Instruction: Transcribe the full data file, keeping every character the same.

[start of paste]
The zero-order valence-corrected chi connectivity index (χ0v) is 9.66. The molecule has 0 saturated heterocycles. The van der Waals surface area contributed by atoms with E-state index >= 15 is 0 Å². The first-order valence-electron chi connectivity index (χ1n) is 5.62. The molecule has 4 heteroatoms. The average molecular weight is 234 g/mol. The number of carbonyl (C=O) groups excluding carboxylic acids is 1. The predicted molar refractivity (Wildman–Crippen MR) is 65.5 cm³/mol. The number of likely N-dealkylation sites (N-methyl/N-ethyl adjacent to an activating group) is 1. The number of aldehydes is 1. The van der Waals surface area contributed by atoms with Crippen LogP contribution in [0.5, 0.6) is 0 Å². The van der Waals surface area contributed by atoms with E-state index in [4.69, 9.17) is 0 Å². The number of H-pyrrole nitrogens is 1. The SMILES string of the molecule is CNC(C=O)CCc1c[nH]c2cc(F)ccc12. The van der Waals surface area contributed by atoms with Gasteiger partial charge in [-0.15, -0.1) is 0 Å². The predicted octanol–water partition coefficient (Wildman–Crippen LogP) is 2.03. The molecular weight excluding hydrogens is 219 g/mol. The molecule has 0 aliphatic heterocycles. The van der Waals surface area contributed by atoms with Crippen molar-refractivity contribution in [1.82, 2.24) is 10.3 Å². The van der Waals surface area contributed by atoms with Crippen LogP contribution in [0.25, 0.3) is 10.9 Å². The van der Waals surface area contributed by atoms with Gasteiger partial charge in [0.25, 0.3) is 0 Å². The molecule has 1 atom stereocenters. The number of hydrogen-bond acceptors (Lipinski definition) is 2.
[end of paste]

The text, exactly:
The zero-order valence-corrected chi connectivity index (χ0v) is 9.66. The molecule has 0 saturated heterocycles. The van der Waals surface area contributed by atoms with E-state index >= 15 is 0 Å². The first-order valence-electron chi connectivity index (χ1n) is 5.62. The molecule has 4 heteroatoms. The average molecular weight is 234 g/mol. The number of carbonyl (C=O) groups excluding carboxylic acids is 1. The predicted molar refractivity (Wildman–Crippen MR) is 65.5 cm³/mol. The number of likely N-dealkylation sites (N-methyl/N-ethyl adjacent to an activating group) is 1. The number of aldehydes is 1. The van der Waals surface area contributed by atoms with Crippen LogP contribution in [0.5, 0.6) is 0 Å². The van der Waals surface area contributed by atoms with E-state index in [4.69, 9.17) is 0 Å². The number of H-pyrrole nitrogens is 1. The SMILES string of the molecule is CNC(C=O)CCc1c[nH]c2cc(F)ccc12. The van der Waals surface area contributed by atoms with Gasteiger partial charge in [-0.15, -0.1) is 0 Å². The predicted octanol–water partition coefficient (Wildman–Crippen LogP) is 2.03. The molecular weight excluding hydrogens is 219 g/mol. The molecule has 0 aliphatic heterocycles. The van der Waals surface area contributed by atoms with Crippen molar-refractivity contribution in [1.82, 2.24) is 10.3 Å². The van der Waals surface area contributed by atoms with Crippen LogP contribution in [0.25, 0.3) is 10.9 Å². The van der Waals surface area contributed by atoms with Gasteiger partial charge in [0.25, 0.3) is 0 Å². The molecule has 1 atom stereocenters. The number of hydrogen-bond acceptors (Lipinski definition) is 2.